The recent riots in Britain have opened the public’s eyes to the UK courts’ sentencing system in a way that politicians have never been able to.
As many motorists find to their cost, if you have a job and go through the courts, you are normally more heavily punished than somebody on benefits. This is to ensure that people are punished according to their means. As an example, consider two motorists. One is claiming benefits and lives in council-provided accomodation. The other earns the average wage (£499 per week according to the ONS). Both commit the same speeding offence, 38mph in a 30mph zone. The Magistrates Sentencing Guidelines (Page 131) say that this should merit a Band A fine and 3 penalty points on each of the drivers’ licences.
A Band A fine = 50% of weekly income, so for our average wage earner the fine is £250. For the person on benefits, weekly income is assumed to by £100, so the fine is £50. Each person then has to pay court costs of around £85 and a victim surcharge of £15.
The employed defendant therefore pays £350 and the benefit claimant pays £150 for the same offence. To a certain extent this is fair, but what happens if they were both convicted of a further offence a short time later?
Let’s assume that they are convicted of a second similar offence the following week and neither has had a chance to pay any of their previous fine. Assuming that the second court appearance warrants a Band A fine, the employed person now owes £700 and the person on benefits owes £300; but that’s not how it works.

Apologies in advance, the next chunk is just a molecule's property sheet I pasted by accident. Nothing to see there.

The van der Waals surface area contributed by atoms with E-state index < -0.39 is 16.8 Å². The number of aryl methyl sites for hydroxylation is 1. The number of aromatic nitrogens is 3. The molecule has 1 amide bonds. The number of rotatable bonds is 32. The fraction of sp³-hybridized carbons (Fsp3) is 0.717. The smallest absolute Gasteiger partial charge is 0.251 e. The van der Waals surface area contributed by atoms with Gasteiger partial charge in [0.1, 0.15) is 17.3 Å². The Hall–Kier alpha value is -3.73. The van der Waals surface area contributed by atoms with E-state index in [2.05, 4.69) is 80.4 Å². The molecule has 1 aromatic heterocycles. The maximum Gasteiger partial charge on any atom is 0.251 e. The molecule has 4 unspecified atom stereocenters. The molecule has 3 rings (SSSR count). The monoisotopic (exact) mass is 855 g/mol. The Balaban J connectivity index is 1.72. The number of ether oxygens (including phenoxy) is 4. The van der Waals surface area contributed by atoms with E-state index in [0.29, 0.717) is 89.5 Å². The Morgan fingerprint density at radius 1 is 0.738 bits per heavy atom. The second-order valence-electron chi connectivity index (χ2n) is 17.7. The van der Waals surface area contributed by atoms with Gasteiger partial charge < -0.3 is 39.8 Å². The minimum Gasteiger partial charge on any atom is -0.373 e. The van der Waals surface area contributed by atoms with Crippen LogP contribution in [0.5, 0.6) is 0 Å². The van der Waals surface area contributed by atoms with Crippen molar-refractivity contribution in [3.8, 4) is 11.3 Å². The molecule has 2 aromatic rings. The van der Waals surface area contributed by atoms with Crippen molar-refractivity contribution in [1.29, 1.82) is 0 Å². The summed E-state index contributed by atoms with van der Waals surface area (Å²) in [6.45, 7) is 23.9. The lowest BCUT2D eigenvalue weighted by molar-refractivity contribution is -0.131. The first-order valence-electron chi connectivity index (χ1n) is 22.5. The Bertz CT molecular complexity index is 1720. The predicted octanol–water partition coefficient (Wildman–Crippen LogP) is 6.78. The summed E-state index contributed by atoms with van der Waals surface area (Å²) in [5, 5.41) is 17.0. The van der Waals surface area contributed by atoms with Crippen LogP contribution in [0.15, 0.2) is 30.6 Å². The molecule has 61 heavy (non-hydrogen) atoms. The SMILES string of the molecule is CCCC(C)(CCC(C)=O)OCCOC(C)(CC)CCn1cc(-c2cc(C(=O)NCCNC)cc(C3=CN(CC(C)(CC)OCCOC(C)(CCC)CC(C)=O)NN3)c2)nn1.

If you’re supported by benefits, the courts have determined that you can only pay fines at a rate of £5 per week. This amount is deducted from your benefits before they are paid. Effectively the DWP makes a direct payment to the courts service to pay the fine. Fines for benefit claimants are limited to a total of £260 to ensure that offenders on benefits aren’t saddled with long-term debts to courts which could result in more criminality.
To ensure that the £260 limit isn’t breached, £40 will be “remitted” from the amount due to the court. The benefits claimant is now effectively at the limit of what he can owe the court. Any subsequent fines from the court will also be remitted, so he’s effectively purchased a “get out of jail free card” for his weekly £5 payment.
This explains how people appear to go unpunished despite repeated court appearances. The BBC reported today, “Matthew Chin, 18, of Darville Road, north London, who has been before the courts 21 times but has never received a prison sentence, was warned he was going to jail.” I don’t know Mr Chin’s criminal record, but records like his are commonplace. Provided that offences are seen as minor and relate to shoplifting, minor drugs offences, motoring offences or disorderly conduct, they’re likely to remain at liberty despite regular court appearances. Criminals have learnt that they needn’t fear the courts or the police.
I’m appalled at the riots, but if the sentencing policies which continually fail to punish wrongdoers are finally being drawn to the attention of the public at large, perhaps some good has come from them. My only concern is that we’ve gone from too-soft to too-tough and we may never find a “happy medium”.